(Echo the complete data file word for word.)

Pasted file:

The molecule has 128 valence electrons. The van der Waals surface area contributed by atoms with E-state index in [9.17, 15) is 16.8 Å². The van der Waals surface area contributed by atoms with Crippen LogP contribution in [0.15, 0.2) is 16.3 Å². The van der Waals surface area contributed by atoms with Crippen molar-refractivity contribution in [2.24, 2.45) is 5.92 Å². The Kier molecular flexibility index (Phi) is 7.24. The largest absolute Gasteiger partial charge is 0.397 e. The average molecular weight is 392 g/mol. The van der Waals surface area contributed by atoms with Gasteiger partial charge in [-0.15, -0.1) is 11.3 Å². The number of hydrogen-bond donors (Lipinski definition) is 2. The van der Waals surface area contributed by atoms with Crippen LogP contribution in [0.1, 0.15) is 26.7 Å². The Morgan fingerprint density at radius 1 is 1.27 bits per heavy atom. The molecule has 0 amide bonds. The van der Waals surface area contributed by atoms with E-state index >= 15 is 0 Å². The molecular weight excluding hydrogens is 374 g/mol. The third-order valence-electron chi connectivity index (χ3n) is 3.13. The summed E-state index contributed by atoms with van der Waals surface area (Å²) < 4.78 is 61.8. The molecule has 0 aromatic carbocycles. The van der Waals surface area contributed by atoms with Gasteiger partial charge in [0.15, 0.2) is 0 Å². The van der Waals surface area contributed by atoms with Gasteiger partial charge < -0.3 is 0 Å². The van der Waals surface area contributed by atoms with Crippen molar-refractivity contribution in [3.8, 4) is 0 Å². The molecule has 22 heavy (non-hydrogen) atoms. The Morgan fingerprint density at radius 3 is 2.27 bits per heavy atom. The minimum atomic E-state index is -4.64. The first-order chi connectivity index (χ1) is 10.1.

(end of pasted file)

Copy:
The molecule has 128 valence electrons. The van der Waals surface area contributed by atoms with E-state index in [9.17, 15) is 16.8 Å². The van der Waals surface area contributed by atoms with Crippen LogP contribution in [0.15, 0.2) is 16.3 Å². The van der Waals surface area contributed by atoms with Crippen molar-refractivity contribution in [2.24, 2.45) is 5.92 Å². The Kier molecular flexibility index (Phi) is 7.24. The largest absolute Gasteiger partial charge is 0.397 e. The average molecular weight is 392 g/mol. The van der Waals surface area contributed by atoms with Gasteiger partial charge in [-0.15, -0.1) is 11.3 Å². The number of hydrogen-bond donors (Lipinski definition) is 2. The van der Waals surface area contributed by atoms with Crippen LogP contribution in [0.1, 0.15) is 26.7 Å². The Morgan fingerprint density at radius 1 is 1.27 bits per heavy atom. The molecule has 0 amide bonds. The van der Waals surface area contributed by atoms with E-state index >= 15 is 0 Å². The molecular weight excluding hydrogens is 374 g/mol. The third-order valence-electron chi connectivity index (χ3n) is 3.13. The summed E-state index contributed by atoms with van der Waals surface area (Å²) < 4.78 is 61.8. The molecule has 0 aromatic carbocycles. The van der Waals surface area contributed by atoms with Gasteiger partial charge in [0.15, 0.2) is 0 Å². The van der Waals surface area contributed by atoms with Gasteiger partial charge < -0.3 is 0 Å². The van der Waals surface area contributed by atoms with Crippen molar-refractivity contribution in [3.8, 4) is 0 Å². The molecule has 22 heavy (non-hydrogen) atoms. The Morgan fingerprint density at radius 3 is 2.27 bits per heavy atom. The minimum atomic E-state index is -4.64. The first-order chi connectivity index (χ1) is 10.1.